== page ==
So this time I thought, “No, I really, this is serious.” So I went on the internet and found that the French are the best at treating this. So I went off to Roche Posay where they treat about eight thousand skin problems a year. So I reckoned they knew what they were doing. And sure enough they did. They gave me lots of nice products. I was examined very, very thoroughly. Swabs taken and all sorts of things like that. And came back with a huge box of  lovely products and, since then, every time I can feel a skin lesion about to burst out, I slap more of the products on.

Tamoxifen can also interact with other medications such as warfarin and types of antidepressants.
 
Some women said they felt wary of completing their hormone therapy or reluctant to stop. One woman said she had withdrawal symptoms. A few wanted to take tamoxifen in order to feel they were doing all they could. Others, however, were pleased not to be taking any more medication.

 
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Considers her withdrawal symptoms after completing hormone therapy.

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Age at interview: 82
Sex: Female
Age at diagnosis: 60
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So consequently I've been on these tamoxifen until January and that.

But since then the, my GP doesn't think so because I went back to him, but I personally think so, being on them for so long and stopping them like that I've had withdrawal symptoms a bit.

So I'll get, I've been getting hot flushes a bit. Not too bad but I'll have them again and that sort of thing.
 
 

Would prefer to be on tamoxifen even though tests suggest it would probably make little...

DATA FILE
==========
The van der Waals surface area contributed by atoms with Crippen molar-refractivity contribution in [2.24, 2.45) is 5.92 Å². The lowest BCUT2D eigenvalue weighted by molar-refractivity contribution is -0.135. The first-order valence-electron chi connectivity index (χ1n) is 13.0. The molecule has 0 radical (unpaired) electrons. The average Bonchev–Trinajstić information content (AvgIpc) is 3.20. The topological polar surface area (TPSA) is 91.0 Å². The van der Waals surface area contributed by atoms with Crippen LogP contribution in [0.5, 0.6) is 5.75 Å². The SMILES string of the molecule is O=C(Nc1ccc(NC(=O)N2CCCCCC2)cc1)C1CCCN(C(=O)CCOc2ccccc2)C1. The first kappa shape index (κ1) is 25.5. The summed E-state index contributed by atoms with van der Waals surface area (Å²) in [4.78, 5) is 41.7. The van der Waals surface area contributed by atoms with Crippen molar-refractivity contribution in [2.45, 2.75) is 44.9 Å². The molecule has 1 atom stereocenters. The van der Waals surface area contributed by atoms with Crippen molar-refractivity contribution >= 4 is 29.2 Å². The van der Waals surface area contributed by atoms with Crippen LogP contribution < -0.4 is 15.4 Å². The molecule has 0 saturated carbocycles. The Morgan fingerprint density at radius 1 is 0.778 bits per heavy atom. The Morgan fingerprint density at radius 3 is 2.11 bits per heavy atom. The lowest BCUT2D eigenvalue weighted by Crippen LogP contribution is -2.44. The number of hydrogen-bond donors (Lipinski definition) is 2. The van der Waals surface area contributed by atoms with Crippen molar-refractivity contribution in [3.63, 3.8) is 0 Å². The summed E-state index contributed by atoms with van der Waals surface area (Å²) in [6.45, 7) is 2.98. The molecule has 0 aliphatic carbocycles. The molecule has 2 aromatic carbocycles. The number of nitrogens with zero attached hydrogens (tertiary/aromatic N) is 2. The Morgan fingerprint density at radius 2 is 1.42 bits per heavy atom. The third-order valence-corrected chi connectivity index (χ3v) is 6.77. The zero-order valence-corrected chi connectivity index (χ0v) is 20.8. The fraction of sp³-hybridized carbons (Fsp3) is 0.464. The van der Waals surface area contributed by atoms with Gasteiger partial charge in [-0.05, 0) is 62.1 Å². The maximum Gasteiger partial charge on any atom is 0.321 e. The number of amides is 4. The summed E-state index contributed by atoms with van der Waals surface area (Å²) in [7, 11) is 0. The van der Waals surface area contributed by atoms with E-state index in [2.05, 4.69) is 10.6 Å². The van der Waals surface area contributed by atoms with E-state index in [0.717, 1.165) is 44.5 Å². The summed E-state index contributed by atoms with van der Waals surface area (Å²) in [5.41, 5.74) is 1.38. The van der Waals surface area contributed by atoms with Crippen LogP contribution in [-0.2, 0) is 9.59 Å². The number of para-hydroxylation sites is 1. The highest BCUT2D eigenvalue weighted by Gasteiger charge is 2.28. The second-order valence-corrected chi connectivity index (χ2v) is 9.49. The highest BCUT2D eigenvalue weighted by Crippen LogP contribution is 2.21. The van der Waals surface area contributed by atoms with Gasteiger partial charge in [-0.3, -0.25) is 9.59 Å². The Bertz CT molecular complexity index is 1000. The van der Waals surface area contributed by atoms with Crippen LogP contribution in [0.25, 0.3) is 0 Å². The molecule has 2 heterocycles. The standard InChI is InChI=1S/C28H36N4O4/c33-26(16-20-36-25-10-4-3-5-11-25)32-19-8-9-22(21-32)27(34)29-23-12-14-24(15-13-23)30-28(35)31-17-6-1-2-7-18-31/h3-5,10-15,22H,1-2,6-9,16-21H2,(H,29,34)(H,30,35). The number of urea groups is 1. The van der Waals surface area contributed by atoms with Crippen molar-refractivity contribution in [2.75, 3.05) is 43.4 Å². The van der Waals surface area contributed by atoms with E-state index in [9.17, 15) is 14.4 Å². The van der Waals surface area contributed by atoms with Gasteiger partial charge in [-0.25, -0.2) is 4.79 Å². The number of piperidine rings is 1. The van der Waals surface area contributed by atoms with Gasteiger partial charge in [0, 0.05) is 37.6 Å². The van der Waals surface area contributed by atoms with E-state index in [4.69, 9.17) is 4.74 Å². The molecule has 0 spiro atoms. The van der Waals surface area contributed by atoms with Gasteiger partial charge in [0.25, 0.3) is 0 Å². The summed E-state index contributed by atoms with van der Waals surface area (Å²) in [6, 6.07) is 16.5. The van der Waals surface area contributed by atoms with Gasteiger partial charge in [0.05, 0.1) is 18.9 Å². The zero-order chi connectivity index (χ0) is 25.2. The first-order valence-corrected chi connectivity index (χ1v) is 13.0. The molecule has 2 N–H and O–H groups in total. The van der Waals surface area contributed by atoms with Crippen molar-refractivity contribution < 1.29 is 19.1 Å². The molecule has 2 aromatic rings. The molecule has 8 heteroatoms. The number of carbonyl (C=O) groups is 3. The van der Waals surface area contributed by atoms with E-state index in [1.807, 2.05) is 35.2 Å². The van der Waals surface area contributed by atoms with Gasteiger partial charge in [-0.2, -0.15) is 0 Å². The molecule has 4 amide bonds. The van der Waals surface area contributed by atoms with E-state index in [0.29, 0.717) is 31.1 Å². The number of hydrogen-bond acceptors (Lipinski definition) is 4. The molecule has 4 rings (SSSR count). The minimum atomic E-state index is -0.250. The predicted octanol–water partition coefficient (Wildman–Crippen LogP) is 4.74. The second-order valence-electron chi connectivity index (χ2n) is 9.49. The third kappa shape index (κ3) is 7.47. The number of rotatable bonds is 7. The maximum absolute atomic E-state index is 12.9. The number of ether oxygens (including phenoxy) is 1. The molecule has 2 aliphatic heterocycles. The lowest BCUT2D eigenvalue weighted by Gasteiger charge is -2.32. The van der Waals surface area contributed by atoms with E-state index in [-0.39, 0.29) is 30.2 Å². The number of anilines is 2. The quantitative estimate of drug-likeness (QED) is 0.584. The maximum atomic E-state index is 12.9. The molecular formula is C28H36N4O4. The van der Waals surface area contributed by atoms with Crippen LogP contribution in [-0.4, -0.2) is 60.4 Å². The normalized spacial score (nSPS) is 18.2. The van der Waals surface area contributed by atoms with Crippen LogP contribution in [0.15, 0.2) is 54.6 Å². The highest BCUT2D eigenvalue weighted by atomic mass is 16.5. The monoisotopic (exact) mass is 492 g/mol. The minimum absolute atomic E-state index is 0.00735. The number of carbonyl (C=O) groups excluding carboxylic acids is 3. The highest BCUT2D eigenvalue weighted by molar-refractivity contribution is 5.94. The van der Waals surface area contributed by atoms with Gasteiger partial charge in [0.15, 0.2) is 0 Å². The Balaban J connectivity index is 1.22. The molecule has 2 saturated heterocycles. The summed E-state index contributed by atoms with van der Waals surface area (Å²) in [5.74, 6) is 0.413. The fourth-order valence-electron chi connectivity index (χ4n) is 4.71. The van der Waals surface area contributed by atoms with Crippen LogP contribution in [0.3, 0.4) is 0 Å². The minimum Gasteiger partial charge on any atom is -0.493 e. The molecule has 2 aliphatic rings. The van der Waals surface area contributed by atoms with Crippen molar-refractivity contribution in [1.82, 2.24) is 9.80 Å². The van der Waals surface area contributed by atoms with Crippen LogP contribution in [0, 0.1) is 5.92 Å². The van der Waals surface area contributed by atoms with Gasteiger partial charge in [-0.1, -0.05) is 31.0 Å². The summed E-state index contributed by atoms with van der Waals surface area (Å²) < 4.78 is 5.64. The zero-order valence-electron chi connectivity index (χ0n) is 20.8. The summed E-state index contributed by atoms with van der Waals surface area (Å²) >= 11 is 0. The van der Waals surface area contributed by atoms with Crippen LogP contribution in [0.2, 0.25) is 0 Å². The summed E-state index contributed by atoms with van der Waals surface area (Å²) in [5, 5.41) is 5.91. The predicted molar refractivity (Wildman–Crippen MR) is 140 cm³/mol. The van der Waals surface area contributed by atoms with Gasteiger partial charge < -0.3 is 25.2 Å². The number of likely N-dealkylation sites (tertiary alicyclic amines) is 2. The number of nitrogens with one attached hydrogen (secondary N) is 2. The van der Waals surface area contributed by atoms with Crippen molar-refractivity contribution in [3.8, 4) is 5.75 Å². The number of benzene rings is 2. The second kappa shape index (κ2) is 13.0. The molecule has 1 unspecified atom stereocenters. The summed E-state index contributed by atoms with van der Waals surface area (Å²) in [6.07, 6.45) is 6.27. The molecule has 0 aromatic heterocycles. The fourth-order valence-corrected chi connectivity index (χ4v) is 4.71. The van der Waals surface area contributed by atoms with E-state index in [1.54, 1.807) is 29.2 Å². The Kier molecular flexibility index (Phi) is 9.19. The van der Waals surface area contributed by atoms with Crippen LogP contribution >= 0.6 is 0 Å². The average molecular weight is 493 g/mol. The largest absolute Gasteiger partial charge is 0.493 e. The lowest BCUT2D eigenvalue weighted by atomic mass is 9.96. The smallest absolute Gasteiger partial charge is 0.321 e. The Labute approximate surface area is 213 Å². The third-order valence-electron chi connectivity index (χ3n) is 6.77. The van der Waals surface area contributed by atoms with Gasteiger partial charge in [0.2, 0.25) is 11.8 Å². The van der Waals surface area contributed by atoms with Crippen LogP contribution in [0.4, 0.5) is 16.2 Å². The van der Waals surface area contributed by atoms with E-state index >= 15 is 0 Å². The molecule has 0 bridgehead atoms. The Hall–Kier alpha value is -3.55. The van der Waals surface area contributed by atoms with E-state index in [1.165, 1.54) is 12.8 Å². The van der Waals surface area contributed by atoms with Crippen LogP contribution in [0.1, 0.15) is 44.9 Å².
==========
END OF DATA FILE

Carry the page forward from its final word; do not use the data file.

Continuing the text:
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Age at interview: 51
Sex: Female
Age at diagnosis: 48
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You said you wanted to go on tamoxifen because you haven't been prescribed it? Why do you feel so strongly about that?

Because I'll grab anything that's going [laughs]. I think if it's borderline then I should have been put on it. I'm going to find out why, properly, next week, why I wasn't put on it and see if they'll put me on it. I think if there's any doubt about it they should've done it in the first place. And I also think it's like a prop, you know, it's something that you probably think is helping you. So it's psychological as well.

Because there's no other treatment now for you to have?

Yes.

You've finished that episode?

Yes. In fact I know somebody who's been on it for ten years and she nearly cracked up when she was taken off it because she said it's like an insurity. So, yeah I suppose because it's the only other treatment available, then yes.

A few discussed the reasons they were not given tamoxifen or why they declined it. Doctors prescribe drugs if they believe that the additional chance of cure outweighs the side effects. The patient has a chance of weighing pros and cons and many thought that the benefits of treatment outweighed the temporary side effects. 

 

Discusses why she declined having tamoxifen.

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Age at interview: 49
Sex: Female
Age at diagnosis: 30
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I've not had tamoxifen because when I was first treated tamoxifen was quite new.

And I've survived all this time without tamoxifen so when it was offered to me last year, and my initial tumour was not tested for whether it was oestrogen receptive or not, I declined to have tamoxifen because I've survived anyway.
 

See also 'Tamoxifen for men with breast cancer'.

Last reviewed August 2018.
Last updated August 2018.